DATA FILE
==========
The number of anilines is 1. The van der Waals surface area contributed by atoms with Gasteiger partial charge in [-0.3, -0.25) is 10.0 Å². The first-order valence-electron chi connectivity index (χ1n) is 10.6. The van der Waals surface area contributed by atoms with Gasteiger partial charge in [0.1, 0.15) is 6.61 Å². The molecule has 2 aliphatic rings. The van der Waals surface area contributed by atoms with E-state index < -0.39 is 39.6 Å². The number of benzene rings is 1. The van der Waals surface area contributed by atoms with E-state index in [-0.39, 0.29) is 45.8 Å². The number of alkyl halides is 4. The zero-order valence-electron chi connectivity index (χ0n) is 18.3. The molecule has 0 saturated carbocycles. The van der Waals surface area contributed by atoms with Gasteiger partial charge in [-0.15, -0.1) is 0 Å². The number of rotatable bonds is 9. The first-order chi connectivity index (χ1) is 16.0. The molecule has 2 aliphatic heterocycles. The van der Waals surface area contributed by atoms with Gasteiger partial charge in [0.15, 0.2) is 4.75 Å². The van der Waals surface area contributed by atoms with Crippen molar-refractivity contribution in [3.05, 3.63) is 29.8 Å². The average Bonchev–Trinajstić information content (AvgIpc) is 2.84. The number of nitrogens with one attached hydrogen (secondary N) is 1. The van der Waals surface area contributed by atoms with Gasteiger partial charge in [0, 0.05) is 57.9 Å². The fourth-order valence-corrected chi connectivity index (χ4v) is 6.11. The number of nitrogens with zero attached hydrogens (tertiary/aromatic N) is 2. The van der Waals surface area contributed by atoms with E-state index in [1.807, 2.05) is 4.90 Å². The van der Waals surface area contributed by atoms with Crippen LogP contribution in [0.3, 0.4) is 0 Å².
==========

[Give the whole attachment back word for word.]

The number of anilines is 1. The van der Waals surface area contributed by atoms with Gasteiger partial charge in [-0.3, -0.25) is 10.0 Å². The first-order valence-electron chi connectivity index (χ1n) is 10.6. The van der Waals surface area contributed by atoms with Gasteiger partial charge in [0.1, 0.15) is 6.61 Å². The molecule has 2 aliphatic rings. The van der Waals surface area contributed by atoms with E-state index < -0.39 is 39.6 Å². The number of benzene rings is 1. The van der Waals surface area contributed by atoms with E-state index in [-0.39, 0.29) is 45.8 Å². The number of alkyl halides is 4. The zero-order valence-electron chi connectivity index (χ0n) is 18.3. The molecule has 0 saturated carbocycles. The van der Waals surface area contributed by atoms with Gasteiger partial charge in [-0.15, -0.1) is 0 Å². The number of rotatable bonds is 9. The first-order chi connectivity index (χ1) is 16.0. The molecule has 2 aliphatic heterocycles. The van der Waals surface area contributed by atoms with Gasteiger partial charge in [0.15, 0.2) is 4.75 Å². The van der Waals surface area contributed by atoms with Crippen molar-refractivity contribution in [3.05, 3.63) is 29.8 Å². The average Bonchev–Trinajstić information content (AvgIpc) is 2.84. The number of nitrogens with one attached hydrogen (secondary N) is 1. The van der Waals surface area contributed by atoms with Gasteiger partial charge in [0, 0.05) is 57.9 Å². The fourth-order valence-corrected chi connectivity index (χ4v) is 6.11. The number of nitrogens with zero attached hydrogens (tertiary/aromatic N) is 2. The van der Waals surface area contributed by atoms with E-state index in [1.807, 2.05) is 4.90 Å². The van der Waals surface area contributed by atoms with Crippen LogP contribution in [0.3, 0.4) is 0 Å².